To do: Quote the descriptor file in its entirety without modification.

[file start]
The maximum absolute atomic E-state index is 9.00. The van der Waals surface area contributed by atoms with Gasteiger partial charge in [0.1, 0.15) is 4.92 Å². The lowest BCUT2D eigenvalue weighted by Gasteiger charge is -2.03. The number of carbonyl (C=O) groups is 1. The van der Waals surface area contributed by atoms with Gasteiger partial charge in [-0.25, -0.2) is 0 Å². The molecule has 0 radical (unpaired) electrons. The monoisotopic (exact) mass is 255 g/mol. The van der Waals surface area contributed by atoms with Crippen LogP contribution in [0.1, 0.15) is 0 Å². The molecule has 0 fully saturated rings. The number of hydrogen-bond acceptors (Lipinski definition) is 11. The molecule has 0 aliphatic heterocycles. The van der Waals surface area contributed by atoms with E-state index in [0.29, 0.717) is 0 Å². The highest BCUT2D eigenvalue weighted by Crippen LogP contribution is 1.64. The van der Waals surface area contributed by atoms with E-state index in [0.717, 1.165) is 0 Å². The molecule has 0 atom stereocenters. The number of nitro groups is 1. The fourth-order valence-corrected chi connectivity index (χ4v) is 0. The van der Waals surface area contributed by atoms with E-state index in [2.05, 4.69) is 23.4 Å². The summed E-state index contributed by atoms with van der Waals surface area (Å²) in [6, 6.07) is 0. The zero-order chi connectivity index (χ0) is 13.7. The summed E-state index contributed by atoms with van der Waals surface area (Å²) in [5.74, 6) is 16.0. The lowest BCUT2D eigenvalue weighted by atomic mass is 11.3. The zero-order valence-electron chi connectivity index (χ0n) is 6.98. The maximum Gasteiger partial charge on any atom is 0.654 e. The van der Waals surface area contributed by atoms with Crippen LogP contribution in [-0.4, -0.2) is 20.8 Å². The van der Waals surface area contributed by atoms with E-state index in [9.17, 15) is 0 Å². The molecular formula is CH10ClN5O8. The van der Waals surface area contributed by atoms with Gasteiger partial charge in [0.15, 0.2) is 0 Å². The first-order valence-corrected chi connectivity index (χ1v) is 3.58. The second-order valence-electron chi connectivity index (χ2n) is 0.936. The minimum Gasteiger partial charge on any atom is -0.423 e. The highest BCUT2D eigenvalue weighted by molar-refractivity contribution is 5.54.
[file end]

The maximum absolute atomic E-state index is 9.00. The van der Waals surface area contributed by atoms with Gasteiger partial charge in [0.1, 0.15) is 4.92 Å². The lowest BCUT2D eigenvalue weighted by Gasteiger charge is -2.03. The number of carbonyl (C=O) groups is 1. The van der Waals surface area contributed by atoms with Gasteiger partial charge in [-0.25, -0.2) is 0 Å². The molecule has 0 radical (unpaired) electrons. The monoisotopic (exact) mass is 255 g/mol. The van der Waals surface area contributed by atoms with Crippen LogP contribution in [0.1, 0.15) is 0 Å². The molecule has 0 fully saturated rings. The number of hydrogen-bond acceptors (Lipinski definition) is 11. The molecule has 0 aliphatic heterocycles. The van der Waals surface area contributed by atoms with E-state index in [0.29, 0.717) is 0 Å². The highest BCUT2D eigenvalue weighted by Crippen LogP contribution is 1.64. The van der Waals surface area contributed by atoms with E-state index in [0.717, 1.165) is 0 Å². The molecule has 0 atom stereocenters. The number of nitro groups is 1. The fourth-order valence-corrected chi connectivity index (χ4v) is 0. The van der Waals surface area contributed by atoms with E-state index in [2.05, 4.69) is 23.4 Å². The summed E-state index contributed by atoms with van der Waals surface area (Å²) in [6, 6.07) is 0. The zero-order chi connectivity index (χ0) is 13.7. The summed E-state index contributed by atoms with van der Waals surface area (Å²) in [5.74, 6) is 16.0. The lowest BCUT2D eigenvalue weighted by atomic mass is 11.3. The zero-order valence-electron chi connectivity index (χ0n) is 6.98. The maximum Gasteiger partial charge on any atom is 0.654 e. The van der Waals surface area contributed by atoms with Crippen LogP contribution in [-0.4, -0.2) is 20.8 Å². The van der Waals surface area contributed by atoms with E-state index in [9.17, 15) is 0 Å². The molecular formula is CH10ClN5O8. The van der Waals surface area contributed by atoms with Gasteiger partial charge in [0.15, 0.2) is 0 Å². The first-order valence-corrected chi connectivity index (χ1v) is 3.58. The second-order valence-electron chi connectivity index (χ2n) is 0.936. The minimum Gasteiger partial charge on any atom is -0.423 e. The highest BCUT2D eigenvalue weighted by molar-refractivity contribution is 5.54.